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'Help me!': 911 call reveals teen's desperation after relatives shot in Aurora theater

911 calls from the movie theater where a deadly shooting spree was under way were played in court, on the second day of hearings to decide if the alleged gunman should stand trial. NBC's Leanne Gregg reports.

Courtesy the family via KUSA

Veronica Moser-Sullivan, in an undated family photo.

Weeping through closed eyes, Ian Sullivan listened Tuesday to a 911 call that detailed the death of his 6-year-old daughter, Veronica, in a Colorado movie theater.

The 4-minute recording captured the voices of two people: a 911 dispatcher and a crying 13-year-old desperately trying to get help for her little cousin and for Veronica's gravely wounded mother, Ashley Moser.

"Who's been shot?" the dispatcher asked.

"My two cousins," the young caller said. "On the floor ... not breathing."

The 911 operator told her she had to perform CPR, but it was too loud in Theater No. 9 -- the movie still playing, screams filling the air -- for her to follow the instructions.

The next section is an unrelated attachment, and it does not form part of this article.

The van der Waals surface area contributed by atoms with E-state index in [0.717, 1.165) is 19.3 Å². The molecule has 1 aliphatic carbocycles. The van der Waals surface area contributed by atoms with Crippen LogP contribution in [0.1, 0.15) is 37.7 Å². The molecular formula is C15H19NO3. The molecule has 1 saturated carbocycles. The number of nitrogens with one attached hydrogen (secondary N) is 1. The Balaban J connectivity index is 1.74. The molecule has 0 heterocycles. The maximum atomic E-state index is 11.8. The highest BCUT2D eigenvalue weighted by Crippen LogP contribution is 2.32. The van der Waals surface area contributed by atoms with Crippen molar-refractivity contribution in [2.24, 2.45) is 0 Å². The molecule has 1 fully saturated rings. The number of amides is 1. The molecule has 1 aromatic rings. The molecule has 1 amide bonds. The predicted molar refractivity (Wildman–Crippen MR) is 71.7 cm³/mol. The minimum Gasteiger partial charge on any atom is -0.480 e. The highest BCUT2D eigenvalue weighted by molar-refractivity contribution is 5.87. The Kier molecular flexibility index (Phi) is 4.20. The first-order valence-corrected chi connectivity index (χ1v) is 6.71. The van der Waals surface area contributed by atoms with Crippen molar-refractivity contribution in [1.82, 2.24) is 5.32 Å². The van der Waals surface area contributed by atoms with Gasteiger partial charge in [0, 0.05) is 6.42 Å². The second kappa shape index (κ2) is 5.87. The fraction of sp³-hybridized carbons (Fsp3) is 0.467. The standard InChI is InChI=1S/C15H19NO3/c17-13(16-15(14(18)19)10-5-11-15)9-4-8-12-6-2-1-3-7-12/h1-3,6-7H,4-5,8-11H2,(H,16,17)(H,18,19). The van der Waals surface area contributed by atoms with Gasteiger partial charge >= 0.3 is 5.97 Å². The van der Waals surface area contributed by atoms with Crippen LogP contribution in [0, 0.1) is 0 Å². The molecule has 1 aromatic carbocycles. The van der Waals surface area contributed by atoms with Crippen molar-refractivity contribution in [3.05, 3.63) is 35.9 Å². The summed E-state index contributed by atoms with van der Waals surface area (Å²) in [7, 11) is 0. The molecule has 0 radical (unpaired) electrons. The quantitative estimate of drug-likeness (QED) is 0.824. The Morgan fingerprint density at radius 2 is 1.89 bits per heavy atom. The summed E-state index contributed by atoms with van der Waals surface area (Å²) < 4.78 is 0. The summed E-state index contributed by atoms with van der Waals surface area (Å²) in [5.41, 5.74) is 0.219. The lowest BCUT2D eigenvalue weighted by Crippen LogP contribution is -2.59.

"Help me!" the girl shouted a few times.

Ashley Moser, 25, shot in the stomach and neck, survived but suffered a miscarriage and was paralyzed. Her daughter could not be saved.

Veronica was the youngest of the 12 people killed at the Century 16 theater when James Holmes allegedly opened fire during a midnight screening of the Batman movie "The Dark Knight Rises." 

The 911 call was played during a preliminary hearing in which prosecutors are laying out their case to convince a judge there's enough evidence to put Holmes on trial for first-degree murder.

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Victims relatives have been in the courtroom and overflow rooms, reacting with anguish at times during hours of emotional and sometimes graphic testimony.

During Tuesday's proceedings, prosecutors played a second 911 call. It was barely half a minute long, but the sound of 33 gunshots could be heard.

The caller, Kevin Quinonez, struggled to be heard but managed to convey some sense of the inexplicable horror unfolding around him: "There's some guy after us."

NBC News’ Mike Taibbi and KUSA's Blair Shiff contributed to this report.

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